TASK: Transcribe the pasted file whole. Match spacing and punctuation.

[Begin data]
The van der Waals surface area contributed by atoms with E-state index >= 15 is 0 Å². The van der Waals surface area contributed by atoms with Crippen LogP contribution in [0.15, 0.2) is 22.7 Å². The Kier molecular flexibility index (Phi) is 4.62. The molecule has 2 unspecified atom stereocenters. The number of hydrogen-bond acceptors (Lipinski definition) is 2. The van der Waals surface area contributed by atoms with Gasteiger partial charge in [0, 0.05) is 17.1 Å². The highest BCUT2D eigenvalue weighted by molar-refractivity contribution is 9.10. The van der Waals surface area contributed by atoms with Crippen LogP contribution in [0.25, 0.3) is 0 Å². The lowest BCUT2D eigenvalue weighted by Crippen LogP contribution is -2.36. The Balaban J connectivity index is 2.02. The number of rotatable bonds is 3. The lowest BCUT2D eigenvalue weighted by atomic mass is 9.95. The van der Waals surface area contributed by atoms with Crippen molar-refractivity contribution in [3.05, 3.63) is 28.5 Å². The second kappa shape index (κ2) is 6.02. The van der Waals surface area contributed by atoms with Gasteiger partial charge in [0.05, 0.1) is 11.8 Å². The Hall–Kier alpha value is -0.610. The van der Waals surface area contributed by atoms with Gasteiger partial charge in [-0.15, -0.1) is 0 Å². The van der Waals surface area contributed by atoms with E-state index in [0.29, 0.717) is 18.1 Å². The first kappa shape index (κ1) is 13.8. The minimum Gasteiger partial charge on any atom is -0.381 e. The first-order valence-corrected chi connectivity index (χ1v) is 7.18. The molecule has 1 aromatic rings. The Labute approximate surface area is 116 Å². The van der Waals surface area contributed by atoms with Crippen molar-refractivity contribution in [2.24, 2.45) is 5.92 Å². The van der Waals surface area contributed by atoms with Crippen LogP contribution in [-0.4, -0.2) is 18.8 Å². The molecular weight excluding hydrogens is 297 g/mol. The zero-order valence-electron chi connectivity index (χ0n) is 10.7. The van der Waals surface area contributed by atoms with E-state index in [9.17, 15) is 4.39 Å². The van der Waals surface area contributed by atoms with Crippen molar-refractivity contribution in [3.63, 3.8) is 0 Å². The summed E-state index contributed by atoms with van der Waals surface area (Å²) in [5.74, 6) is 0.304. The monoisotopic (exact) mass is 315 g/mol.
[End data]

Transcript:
The van der Waals surface area contributed by atoms with E-state index >= 15 is 0 Å². The van der Waals surface area contributed by atoms with Crippen LogP contribution in [0.15, 0.2) is 22.7 Å². The Kier molecular flexibility index (Phi) is 4.62. The molecule has 2 unspecified atom stereocenters. The number of hydrogen-bond acceptors (Lipinski definition) is 2. The van der Waals surface area contributed by atoms with Gasteiger partial charge in [0, 0.05) is 17.1 Å². The highest BCUT2D eigenvalue weighted by molar-refractivity contribution is 9.10. The van der Waals surface area contributed by atoms with Crippen LogP contribution in [0.25, 0.3) is 0 Å². The lowest BCUT2D eigenvalue weighted by Crippen LogP contribution is -2.36. The Balaban J connectivity index is 2.02. The number of rotatable bonds is 3. The lowest BCUT2D eigenvalue weighted by atomic mass is 9.95. The van der Waals surface area contributed by atoms with Crippen molar-refractivity contribution in [3.05, 3.63) is 28.5 Å². The second kappa shape index (κ2) is 6.02. The van der Waals surface area contributed by atoms with Gasteiger partial charge in [0.05, 0.1) is 11.8 Å². The Hall–Kier alpha value is -0.610. The van der Waals surface area contributed by atoms with Gasteiger partial charge in [-0.15, -0.1) is 0 Å². The van der Waals surface area contributed by atoms with E-state index in [0.29, 0.717) is 18.1 Å². The first kappa shape index (κ1) is 13.8. The minimum Gasteiger partial charge on any atom is -0.381 e. The first-order valence-corrected chi connectivity index (χ1v) is 7.18. The molecule has 1 aromatic rings. The Labute approximate surface area is 116 Å². The van der Waals surface area contributed by atoms with Crippen molar-refractivity contribution in [2.24, 2.45) is 5.92 Å². The van der Waals surface area contributed by atoms with Crippen LogP contribution in [-0.4, -0.2) is 18.8 Å². The molecular weight excluding hydrogens is 297 g/mol. The zero-order valence-electron chi connectivity index (χ0n) is 10.7. The van der Waals surface area contributed by atoms with E-state index in [9.17, 15) is 4.39 Å². The van der Waals surface area contributed by atoms with Crippen molar-refractivity contribution in [3.63, 3.8) is 0 Å². The summed E-state index contributed by atoms with van der Waals surface area (Å²) in [5.74, 6) is 0.304. The monoisotopic (exact) mass is 315 g/mol.